Ed Thorp and his wife Vivian spent one Christmas vacation in Las Vegas because the city had turned itself into a bargain vacation spot (to attract gamblers).  The city was different at that time:

Back then the long, straight, uncrowded highway had a dozen or so one-story hotel-casino complexes scattered on either side with hundreds of yards of sand and tumbleweeds separating them.

Just before this trip to Vegas, Thorp had learned from a colleague what is now called basic strategy for blackjack.  This strategy gave the player the smallest statistical disadvantage – 0.62 percent – of any casino game.  Thorp thought he would have fun by risking a few dollars trying out basic strategy.

Before this trip, Thorp had already realized that roulette could be beaten.  Why not blackjack?

The belief that casinos must come out ahead in the long run was supported by conventional wisdom, which argued that if blackjack could be beaten, the casinos would have to either change the rules or drop the game.  Neither had happened.  But, confident from my experiments that I could predict roulette, I wasn’t willing to accept these claims about blackjack.  I decided to check for myself if the player could systematically win.



Thorp explains:

It wasn’t the money that drew me to blackjack.  Though we could certainly use extra dollars, Vivian and I expected to lead the usual low-budget academic life.  What intrigued me was the possibility that merely by sitting in a room and thinking, I could figure out how to win.

Back from vacation, Thorp went to the section of the UCLA library where mathematical and statistical research articles were.

I started with the fact that the strategy I had used in the casino assumed that every card had the same chance of being dealt as any other during play.  This cut the casino’s edge to just 0.62 percent, the best odds of any game being offered.  But I realized that the odds as the game progressed actually depended on which cards were still left in the deck and that the edge would shift as play continued, sometimes favoring the casino and sometimes the player.  The player who kept track could vary his bets accordingly.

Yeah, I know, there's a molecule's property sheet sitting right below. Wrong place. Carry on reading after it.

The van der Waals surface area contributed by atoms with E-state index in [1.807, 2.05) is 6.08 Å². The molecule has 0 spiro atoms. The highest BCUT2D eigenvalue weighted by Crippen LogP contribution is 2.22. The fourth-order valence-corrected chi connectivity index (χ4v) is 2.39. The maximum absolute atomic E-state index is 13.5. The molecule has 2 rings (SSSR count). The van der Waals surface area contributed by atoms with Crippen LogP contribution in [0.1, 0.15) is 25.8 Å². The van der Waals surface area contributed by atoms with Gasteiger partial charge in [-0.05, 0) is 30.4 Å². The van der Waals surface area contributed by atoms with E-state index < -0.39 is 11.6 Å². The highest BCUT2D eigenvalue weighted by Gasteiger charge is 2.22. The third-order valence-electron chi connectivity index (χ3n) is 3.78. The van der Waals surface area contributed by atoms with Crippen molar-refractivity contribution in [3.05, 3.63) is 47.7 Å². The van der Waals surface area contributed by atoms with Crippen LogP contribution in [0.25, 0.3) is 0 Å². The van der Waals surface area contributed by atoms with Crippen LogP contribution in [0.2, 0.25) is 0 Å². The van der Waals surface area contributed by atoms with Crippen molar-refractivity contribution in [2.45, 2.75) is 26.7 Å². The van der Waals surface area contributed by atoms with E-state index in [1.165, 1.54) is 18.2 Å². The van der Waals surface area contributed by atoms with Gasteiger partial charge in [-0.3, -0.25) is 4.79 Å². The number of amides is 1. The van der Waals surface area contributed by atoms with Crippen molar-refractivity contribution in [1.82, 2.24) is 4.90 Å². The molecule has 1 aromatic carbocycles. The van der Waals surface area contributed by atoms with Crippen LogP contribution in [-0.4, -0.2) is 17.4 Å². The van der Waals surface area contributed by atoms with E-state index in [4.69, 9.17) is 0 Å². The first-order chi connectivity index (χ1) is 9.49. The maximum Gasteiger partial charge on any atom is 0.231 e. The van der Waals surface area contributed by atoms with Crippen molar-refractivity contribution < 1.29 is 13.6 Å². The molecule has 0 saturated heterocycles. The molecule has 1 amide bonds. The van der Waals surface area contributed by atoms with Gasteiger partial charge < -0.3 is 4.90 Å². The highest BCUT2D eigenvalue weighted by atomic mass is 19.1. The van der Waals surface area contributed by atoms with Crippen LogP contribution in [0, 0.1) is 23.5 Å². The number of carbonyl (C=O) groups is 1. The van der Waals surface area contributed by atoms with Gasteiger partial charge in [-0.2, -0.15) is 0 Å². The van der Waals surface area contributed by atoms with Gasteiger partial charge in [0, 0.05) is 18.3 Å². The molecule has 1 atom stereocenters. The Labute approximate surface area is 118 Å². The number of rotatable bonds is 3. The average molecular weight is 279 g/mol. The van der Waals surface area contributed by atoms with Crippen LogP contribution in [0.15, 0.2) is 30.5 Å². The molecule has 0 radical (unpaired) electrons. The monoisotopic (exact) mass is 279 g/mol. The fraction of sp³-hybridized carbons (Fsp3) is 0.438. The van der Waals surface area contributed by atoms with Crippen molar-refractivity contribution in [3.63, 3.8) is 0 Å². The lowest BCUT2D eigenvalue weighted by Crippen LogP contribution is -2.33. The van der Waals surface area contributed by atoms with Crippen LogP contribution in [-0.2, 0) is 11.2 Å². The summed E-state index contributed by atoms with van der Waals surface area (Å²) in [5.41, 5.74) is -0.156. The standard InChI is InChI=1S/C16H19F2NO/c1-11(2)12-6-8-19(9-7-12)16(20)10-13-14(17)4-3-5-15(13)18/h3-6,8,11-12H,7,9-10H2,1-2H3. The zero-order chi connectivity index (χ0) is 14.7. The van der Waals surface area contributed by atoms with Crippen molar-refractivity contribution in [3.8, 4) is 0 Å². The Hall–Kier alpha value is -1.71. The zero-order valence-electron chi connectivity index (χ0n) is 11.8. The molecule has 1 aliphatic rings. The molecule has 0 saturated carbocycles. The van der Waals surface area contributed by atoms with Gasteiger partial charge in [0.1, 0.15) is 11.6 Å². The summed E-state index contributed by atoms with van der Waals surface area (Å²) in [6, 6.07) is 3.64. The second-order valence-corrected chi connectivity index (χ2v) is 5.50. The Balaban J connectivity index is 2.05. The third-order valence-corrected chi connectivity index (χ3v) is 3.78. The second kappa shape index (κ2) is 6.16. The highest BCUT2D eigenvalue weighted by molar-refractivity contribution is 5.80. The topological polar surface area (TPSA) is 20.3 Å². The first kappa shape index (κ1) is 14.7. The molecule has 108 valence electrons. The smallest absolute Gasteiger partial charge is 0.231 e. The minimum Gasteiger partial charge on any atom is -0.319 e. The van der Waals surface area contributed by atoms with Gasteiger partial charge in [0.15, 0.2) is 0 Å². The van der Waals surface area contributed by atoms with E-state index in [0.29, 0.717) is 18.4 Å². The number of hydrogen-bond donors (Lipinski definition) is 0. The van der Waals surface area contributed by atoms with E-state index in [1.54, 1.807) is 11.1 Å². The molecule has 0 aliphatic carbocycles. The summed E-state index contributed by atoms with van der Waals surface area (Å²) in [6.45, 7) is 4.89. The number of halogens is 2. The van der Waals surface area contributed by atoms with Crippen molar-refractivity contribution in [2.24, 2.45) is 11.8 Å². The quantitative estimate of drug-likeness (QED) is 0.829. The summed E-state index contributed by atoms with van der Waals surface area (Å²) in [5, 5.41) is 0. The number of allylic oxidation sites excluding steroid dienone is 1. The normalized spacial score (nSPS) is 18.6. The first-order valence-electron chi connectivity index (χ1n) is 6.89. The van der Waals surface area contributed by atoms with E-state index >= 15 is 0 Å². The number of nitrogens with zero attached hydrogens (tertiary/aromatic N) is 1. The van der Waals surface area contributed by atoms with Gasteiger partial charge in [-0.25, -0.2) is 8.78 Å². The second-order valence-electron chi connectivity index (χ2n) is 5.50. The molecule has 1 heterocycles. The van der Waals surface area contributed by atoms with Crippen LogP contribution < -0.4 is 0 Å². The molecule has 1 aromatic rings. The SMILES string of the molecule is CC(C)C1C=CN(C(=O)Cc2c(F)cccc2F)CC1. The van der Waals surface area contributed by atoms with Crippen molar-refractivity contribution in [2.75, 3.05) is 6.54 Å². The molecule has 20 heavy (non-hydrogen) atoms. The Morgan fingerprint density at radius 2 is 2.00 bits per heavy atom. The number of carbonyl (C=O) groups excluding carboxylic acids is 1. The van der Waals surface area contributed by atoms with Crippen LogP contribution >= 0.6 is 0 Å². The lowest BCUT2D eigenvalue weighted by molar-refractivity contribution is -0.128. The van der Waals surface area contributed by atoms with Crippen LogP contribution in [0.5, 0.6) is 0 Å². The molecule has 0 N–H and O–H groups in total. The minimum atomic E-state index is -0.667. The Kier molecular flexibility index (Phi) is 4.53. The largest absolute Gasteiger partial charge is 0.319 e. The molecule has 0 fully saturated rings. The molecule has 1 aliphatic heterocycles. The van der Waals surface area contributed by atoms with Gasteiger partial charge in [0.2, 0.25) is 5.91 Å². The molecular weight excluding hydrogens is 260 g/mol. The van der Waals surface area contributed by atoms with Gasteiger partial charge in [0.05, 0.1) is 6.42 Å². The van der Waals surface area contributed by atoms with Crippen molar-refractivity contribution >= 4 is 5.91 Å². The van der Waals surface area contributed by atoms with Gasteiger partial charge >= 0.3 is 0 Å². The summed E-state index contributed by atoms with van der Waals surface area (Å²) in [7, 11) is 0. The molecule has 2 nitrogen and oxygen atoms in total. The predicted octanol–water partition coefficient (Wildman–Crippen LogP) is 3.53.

The player would keep his bets small when the casino had the advantage, which was most of the time.  But the player would bet much more when the odds were in his favor.  Over a large number of hands, the casino would win most of the small bets, but the player would win most of the big bets.  As long as the deal was fair—otherwise the player should learn to quit right away—Thorp’s strategy would be profitable over time.

Thorp began to do calculations to see how the player’s advantage changed based on which cards had already been played.  Thorp figured out that what mattered was the proportion of each type of card left as a percentage of the total number of cards left.

When Thorp started teaching mathematics at MIT, he had access to an IBM 704 computer, which he used to test his blackjack approximations.  Next he used the computer to figure out how the odds changed when all four of a specific card were missing from the remaining deck.  The math also showed that if removing a specific group of cards shifted the odds in one direction, adding an equal number of the same cards would move the odds the other way by the same amount.

Eventually Thorp was able to calculate the player advantage based on the specific cards that had been played.  He decided to publish his results in Proceedings of the National Academy of Sciences.  But he needed a member of the academy to approve and forward his work.  The only mathematics member of the academy at MIT was Claude Shannon.  Shannon was famous for the invention of information theory, the foundation of modern computing.

To Thorp’s surprise, Shannon was fascinated by Thorp’s ideas.  A few minutes became an hour and a half of animated dialogue.  Shannon said Thorp had likely made a theoretical breakthrough.  But he suggested the paper be titled “A Favorable Strategy for Twenty-One” instead of “A Winning Strategy for Blackjack.”

Then Shannon asked Thorp if he was working on anything else involving games of chance.  Thorp told him about his idea that roulette was predictable.  This led to several more hours of excited conversation.  Shannon and Thorp decided to work together to build a small, wearable computer that could be used to beat roulette.